Brazilian film director and visual artist Karim Aïnouz has been an acknowledged name in the branch of the film industry for over 26 years. His new, richly detailed and omnipresent film ‘Central Airport THF’ had International Premiere at CPH:DOX this year. The center point of this exquisitely observed film from a modern Babylon – is the closed-down airport Tempelhof in Berlin, which today is home to migrants, such as 18-year-old Ibrahim, living their life in a German limbo. There is hope, warmth and humour in Aïnouz’s superbly observed film, which with a compassionate eye for both the big picture and the smallest details takes stock of the European refugee crisis and which will surely leave its own impression on our collective understanding of it.
What triggered your inspiration to make the documentary?
At the time, in the summer of 2015, there was a lot of media coverage on the newly arrived but in general, the image that was conveyed was often of crowds of people arriving in Europe And I wanted to know the individual stories. I was interested in portraying how the people arriving were coping with living in this place, how they were interacting, what were they expecting. By following one character I was hoping to not only create an intimate portrait but also for creating a counter shot of the way the situation was covered by mainstream media,
But there was also the fact of Tempelhof, this airport that had been built in the Third Reich as a military airport and that now had become a shelter and a public park. In brief I think the theme of reinventing, recycling, re-imagining the past to imagine the future was the central one.
How would you describe the work process when shooting the film?
It was not simple. At the beginning there was a lot of TV and newspapers and journalists in the shelter. When the cabins were built there were pictures all of the German media. So when I first exchanged with them the idea of documenting their daily life there the answer was no, no way. They were tired of cameras and reporters. So it took me about six months of going there and meet people and build trust. There was no crew or no camera during those months, just me going there about once a week and meeting with people, taking notes talking to not only the inhabitants of the hangars but also to the social workers. I had to be patient as they were patient. This time also allowed me to understand that a big part of the film should be about waiting, waiting in an airport, but a discontinued airport.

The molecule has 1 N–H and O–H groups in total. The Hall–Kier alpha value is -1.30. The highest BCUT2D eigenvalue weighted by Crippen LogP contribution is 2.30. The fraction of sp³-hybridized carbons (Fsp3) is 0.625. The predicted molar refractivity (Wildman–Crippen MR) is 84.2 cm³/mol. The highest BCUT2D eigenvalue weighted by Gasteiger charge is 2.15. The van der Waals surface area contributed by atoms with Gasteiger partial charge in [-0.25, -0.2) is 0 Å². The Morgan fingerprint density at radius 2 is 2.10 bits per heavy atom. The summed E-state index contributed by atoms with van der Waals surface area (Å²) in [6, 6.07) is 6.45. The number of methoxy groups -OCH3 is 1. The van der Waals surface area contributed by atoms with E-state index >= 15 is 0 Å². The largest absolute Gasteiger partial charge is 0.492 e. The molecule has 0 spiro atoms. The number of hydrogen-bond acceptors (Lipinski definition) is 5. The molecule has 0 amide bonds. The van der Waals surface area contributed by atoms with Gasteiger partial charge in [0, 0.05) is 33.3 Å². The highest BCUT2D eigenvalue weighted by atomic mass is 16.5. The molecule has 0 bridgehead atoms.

And then we started shooting six months later, in July of 2016. Wee spent about a year shooting. We shot about three to four days a month, every month. Tempelhof is very close to my house so it was great to also be engaging with something that happens in your neighborhood, something very close. We were three, sometimes four in the crew.
It was this small crew that also allowed us to document the routine of the shelter. And to get close to the characters. They got used to us and they opened up to us. And as we kept coming back we got closer and closer to Ibrahim, the main character of the film.
Your film is one of 12 films nominated in CPH:DOXs main competition Dox:Award 2018, what are your thoughts and expectations about that?
I am huge fan of CPH:DOX. It is a festival that celebrates expanded cinema, it is a forum that sheds light not only in documentaries on the traditional sense of the world, but in nonfiction cinema. I think CPH:DOX has inspired a whole generation of filmmakers. It has also been a vital place for the questioning of what it is a documentary, and it has triggered a lot of interesting work, it has championed films that are original and politically relevant, in a very unique way. And for those reasons and more I am very proud that our film has been invited to the festival, and particularly to the main competition. It makes me want to make more documentaries, it makes me want to push the boundaries of filmmaking, and to break boundaries in general. We are living a very very exciting time in the realm of audio visual practices. And we are living very dark times politically in the world. Nothing beats the real, for the better and worst. And to capture it, to interpret it and to render it visible in a unique way is one of main features of the festival, so just to be here and exchange with other filmmakers and audiences about these possible ways to interpret reality is already very energizing.
Thu. 22/03, 14:20, Dagmar, Tickets
Sat. 24/03, 19:00, Dagmar, Tickets